3 Ways Being Adopted is Like Having Amnesia

I was driving the kids to school the other day, and it occurred to me that sometimes being adopted is like having amnesia. We’ve all seen movies where someone wakes up from a coma and has amnesia. They are sitting in a hospital bed with lots of questions that need to be answered. That is kind of how adoptees feel sometimes. I am an adoptee who has been in reunion for about a year and a half. Being adopted and being in reunion both bring about situations and feelings that others can’t really get unless they have been there themselves. Here are some ways being adopted can be like having amnesia:

1. Not knowing who you are.

I mean, you know who you are in the sense that you are the person inside that body thinking those thoughts, but you don’t really see the whole picture. I thought I knew myself as an adoptee. I was independent. I was confident. I felt complete. But now that I am in reunion I am even more me than I was before. That doesn’t mean I was less before, just that I have all the pieces now that tie everything together. There are no more questions unanswered or doors left unopened. Now I know who I got which traits from and a full medical history.

You are made up of hundreds of tiny facts of choices and decisions that have been in your life. Adoptees hear a great deal about nature vs. nurture debate. What are we really made of? Recently I got the answer to that. It’s both.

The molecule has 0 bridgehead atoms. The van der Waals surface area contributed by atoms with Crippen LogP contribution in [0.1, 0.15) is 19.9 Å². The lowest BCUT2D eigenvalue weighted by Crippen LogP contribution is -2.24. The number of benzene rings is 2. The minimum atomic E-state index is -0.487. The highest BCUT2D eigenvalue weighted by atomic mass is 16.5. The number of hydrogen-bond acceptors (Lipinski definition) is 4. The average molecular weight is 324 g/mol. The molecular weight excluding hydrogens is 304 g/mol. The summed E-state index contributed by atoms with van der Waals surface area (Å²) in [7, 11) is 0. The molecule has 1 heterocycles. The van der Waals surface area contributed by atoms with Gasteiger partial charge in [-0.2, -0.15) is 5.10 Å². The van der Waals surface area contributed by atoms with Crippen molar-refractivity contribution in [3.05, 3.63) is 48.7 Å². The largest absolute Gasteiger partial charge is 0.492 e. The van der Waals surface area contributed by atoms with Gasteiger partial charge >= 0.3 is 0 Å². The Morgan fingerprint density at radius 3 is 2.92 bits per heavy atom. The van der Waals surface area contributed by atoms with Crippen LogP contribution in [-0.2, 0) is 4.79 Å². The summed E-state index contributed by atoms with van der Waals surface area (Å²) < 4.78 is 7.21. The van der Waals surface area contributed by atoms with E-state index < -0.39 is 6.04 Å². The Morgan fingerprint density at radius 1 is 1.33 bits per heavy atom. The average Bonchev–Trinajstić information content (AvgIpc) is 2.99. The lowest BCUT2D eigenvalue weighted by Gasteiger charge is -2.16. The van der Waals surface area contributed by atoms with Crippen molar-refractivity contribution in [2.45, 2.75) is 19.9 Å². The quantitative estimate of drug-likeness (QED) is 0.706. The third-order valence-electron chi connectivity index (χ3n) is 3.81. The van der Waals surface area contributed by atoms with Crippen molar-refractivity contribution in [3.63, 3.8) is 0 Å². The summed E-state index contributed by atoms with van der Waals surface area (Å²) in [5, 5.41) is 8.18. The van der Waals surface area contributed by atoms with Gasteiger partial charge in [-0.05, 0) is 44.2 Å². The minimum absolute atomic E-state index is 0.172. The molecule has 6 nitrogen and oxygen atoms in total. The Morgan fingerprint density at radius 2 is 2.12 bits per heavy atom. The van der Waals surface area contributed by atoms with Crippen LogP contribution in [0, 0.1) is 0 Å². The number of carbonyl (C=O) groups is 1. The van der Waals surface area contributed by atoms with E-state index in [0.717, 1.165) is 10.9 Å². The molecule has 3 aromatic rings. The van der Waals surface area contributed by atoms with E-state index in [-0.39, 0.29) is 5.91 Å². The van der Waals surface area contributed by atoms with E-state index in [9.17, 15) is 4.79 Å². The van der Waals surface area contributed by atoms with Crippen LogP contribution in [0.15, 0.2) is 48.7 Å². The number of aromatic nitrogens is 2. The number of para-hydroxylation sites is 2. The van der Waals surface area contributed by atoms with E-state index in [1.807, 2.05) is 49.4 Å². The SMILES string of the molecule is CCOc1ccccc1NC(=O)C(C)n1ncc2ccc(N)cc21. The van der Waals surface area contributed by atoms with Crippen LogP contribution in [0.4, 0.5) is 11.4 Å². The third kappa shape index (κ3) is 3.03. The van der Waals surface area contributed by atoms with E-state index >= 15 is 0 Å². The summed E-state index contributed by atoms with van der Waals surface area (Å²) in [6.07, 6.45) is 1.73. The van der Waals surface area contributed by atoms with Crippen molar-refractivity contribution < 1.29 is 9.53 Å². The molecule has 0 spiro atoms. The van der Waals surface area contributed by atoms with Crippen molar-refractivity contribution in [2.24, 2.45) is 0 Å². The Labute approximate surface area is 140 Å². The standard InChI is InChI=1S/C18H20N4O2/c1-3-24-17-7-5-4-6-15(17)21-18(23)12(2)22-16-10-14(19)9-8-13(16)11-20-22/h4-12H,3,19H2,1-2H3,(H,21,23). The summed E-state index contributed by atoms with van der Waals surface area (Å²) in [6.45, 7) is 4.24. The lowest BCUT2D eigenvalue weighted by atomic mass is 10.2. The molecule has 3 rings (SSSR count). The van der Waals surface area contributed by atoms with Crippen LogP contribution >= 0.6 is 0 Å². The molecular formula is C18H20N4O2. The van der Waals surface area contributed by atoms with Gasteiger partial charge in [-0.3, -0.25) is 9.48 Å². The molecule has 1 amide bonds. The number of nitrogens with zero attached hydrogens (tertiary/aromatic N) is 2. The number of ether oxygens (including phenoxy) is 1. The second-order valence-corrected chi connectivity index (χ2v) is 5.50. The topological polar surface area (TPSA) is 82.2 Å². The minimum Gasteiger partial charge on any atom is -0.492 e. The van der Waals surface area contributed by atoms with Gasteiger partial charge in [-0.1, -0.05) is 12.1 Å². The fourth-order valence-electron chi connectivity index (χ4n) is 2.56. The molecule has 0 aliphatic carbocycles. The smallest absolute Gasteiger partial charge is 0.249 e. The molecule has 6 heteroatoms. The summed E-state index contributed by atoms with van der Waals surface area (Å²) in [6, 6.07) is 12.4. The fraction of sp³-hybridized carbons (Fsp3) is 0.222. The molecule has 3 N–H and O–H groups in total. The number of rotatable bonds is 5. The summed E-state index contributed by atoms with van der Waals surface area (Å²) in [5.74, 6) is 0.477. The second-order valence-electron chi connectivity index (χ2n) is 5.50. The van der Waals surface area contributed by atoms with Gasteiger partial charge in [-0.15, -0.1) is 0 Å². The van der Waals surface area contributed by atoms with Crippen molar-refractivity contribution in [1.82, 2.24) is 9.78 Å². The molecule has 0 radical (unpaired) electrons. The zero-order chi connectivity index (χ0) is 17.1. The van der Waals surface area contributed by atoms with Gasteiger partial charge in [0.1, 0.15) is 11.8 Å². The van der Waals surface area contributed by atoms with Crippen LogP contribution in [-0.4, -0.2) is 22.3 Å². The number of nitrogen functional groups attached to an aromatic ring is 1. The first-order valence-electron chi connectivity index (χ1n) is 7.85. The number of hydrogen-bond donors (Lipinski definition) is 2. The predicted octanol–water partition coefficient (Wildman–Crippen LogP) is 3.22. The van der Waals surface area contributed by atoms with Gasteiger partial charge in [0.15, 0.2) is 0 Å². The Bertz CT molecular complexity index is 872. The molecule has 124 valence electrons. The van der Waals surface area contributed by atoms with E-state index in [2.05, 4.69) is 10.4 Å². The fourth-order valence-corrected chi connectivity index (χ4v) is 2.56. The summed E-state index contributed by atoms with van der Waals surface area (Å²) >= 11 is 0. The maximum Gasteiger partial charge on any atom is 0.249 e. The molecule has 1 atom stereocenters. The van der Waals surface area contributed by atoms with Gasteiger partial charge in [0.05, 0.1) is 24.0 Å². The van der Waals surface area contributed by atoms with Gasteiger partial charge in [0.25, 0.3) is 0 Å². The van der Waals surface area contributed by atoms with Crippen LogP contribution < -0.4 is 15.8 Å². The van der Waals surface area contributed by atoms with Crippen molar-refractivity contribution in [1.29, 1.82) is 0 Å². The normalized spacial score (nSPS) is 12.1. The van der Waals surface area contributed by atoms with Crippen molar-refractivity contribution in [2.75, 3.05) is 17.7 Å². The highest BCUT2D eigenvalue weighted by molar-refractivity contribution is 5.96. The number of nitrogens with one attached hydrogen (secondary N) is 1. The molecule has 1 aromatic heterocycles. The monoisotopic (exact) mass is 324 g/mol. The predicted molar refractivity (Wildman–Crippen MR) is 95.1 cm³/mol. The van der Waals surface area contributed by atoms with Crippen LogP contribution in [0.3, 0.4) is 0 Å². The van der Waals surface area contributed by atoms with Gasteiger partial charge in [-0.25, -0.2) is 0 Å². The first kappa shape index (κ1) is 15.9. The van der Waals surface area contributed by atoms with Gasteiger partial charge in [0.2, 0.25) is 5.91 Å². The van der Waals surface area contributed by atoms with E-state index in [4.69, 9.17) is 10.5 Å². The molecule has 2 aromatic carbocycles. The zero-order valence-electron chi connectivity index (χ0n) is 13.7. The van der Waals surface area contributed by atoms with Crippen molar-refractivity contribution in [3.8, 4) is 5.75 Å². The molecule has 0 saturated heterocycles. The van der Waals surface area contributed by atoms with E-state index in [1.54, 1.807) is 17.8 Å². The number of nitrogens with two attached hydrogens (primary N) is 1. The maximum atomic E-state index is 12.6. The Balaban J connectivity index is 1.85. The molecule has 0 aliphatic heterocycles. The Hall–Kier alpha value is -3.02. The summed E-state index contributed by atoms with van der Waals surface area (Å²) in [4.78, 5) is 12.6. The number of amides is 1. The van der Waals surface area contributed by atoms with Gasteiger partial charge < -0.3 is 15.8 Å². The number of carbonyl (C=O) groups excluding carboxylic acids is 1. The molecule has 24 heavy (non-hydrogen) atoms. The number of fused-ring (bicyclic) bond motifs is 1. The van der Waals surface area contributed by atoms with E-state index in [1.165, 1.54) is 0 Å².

2. Not knowing your past.

Any adoptee in a closed adoption can tell you that their past started the day they were born. There is no back story on why they are who they are. Sometimes my adoptive parents would tell their story as if it were my own, often even forgetting that it wasn’t. Now that I am in reunion I know my family’s history, and therefore my past. You can live your whole life without knowing it, but it can be easier to know where you are going if you know where you’ve been.

3. You don’t recognize people you should.

When you reunite with your birth family for the first time, you should know who they are, or at least you were supposed to. Those are your people. You should have always been with them. That reunion mentally took me to that hospital room in the movies. You should know them, but you don’t. How many times in your life have you passed by them and had no idea? The reunion feels a bit like you are a deer caught in a car’s headlights. I think my reunion looked a lot more graceful than that, but that’s what it felt like.

I don’t mean to paint any of these things as good or bad. With adoption there is no black and white or right and wrong. It’s just an observation from someone who has lived it. I’m lucky to be in my reunion where things are not awkward, and I no longer feel like I have amnesia.

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